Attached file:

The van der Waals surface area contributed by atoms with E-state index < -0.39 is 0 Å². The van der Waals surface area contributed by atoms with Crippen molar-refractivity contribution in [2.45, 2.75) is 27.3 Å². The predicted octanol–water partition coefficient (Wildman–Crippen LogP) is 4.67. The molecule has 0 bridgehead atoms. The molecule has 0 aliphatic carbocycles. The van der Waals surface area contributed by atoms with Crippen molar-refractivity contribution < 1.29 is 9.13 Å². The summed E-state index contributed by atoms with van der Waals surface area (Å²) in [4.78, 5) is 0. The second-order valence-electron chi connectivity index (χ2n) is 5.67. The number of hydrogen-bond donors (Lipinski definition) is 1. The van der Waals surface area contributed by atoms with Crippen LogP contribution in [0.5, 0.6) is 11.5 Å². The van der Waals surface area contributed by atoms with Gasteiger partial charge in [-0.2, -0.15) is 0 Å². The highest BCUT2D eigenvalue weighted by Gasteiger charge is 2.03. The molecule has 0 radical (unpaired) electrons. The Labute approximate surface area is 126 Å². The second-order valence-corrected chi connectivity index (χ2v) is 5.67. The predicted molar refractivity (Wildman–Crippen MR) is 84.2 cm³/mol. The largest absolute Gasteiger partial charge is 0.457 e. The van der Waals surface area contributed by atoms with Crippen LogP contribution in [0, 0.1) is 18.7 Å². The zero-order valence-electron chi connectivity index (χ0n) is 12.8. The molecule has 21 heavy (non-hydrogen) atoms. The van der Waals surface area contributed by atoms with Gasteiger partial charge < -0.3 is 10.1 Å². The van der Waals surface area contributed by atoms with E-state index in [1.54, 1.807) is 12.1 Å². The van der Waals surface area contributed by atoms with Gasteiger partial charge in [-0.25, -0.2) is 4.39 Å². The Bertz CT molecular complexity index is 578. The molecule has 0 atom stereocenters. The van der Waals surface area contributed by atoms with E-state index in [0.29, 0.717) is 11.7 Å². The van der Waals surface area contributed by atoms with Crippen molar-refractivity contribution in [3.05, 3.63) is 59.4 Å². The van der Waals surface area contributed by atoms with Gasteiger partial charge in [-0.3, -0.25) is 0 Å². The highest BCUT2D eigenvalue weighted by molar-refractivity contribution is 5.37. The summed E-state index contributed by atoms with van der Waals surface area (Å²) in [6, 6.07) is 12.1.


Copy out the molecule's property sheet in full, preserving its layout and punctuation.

The van der Waals surface area contributed by atoms with E-state index < -0.39 is 0 Å². The van der Waals surface area contributed by atoms with Crippen molar-refractivity contribution in [2.45, 2.75) is 27.3 Å². The predicted octanol–water partition coefficient (Wildman–Crippen LogP) is 4.67. The molecule has 0 bridgehead atoms. The molecule has 0 aliphatic carbocycles. The van der Waals surface area contributed by atoms with Crippen molar-refractivity contribution < 1.29 is 9.13 Å². The summed E-state index contributed by atoms with van der Waals surface area (Å²) in [4.78, 5) is 0. The second-order valence-electron chi connectivity index (χ2n) is 5.67. The number of hydrogen-bond donors (Lipinski definition) is 1. The van der Waals surface area contributed by atoms with Crippen LogP contribution in [0.5, 0.6) is 11.5 Å². The van der Waals surface area contributed by atoms with Gasteiger partial charge in [-0.2, -0.15) is 0 Å². The highest BCUT2D eigenvalue weighted by Gasteiger charge is 2.03. The molecule has 0 radical (unpaired) electrons. The Labute approximate surface area is 126 Å². The second-order valence-corrected chi connectivity index (χ2v) is 5.67. The predicted molar refractivity (Wildman–Crippen MR) is 84.2 cm³/mol. The largest absolute Gasteiger partial charge is 0.457 e. The van der Waals surface area contributed by atoms with Crippen LogP contribution in [0, 0.1) is 18.7 Å². The zero-order valence-electron chi connectivity index (χ0n) is 12.8. The molecule has 21 heavy (non-hydrogen) atoms. The van der Waals surface area contributed by atoms with Gasteiger partial charge < -0.3 is 10.1 Å². The van der Waals surface area contributed by atoms with E-state index in [1.54, 1.807) is 12.1 Å². The van der Waals surface area contributed by atoms with Gasteiger partial charge in [-0.25, -0.2) is 4.39 Å². The Bertz CT molecular complexity index is 578. The molecule has 0 atom stereocenters. The van der Waals surface area contributed by atoms with E-state index in [0.29, 0.717) is 11.7 Å². The van der Waals surface area contributed by atoms with Crippen molar-refractivity contribution in [3.05, 3.63) is 59.4 Å². The van der Waals surface area contributed by atoms with Gasteiger partial charge in [-0.3, -0.25) is 0 Å². The highest BCUT2D eigenvalue weighted by molar-refractivity contribution is 5.37. The summed E-state index contributed by atoms with van der Waals surface area (Å²) in [6, 6.07) is 12.1.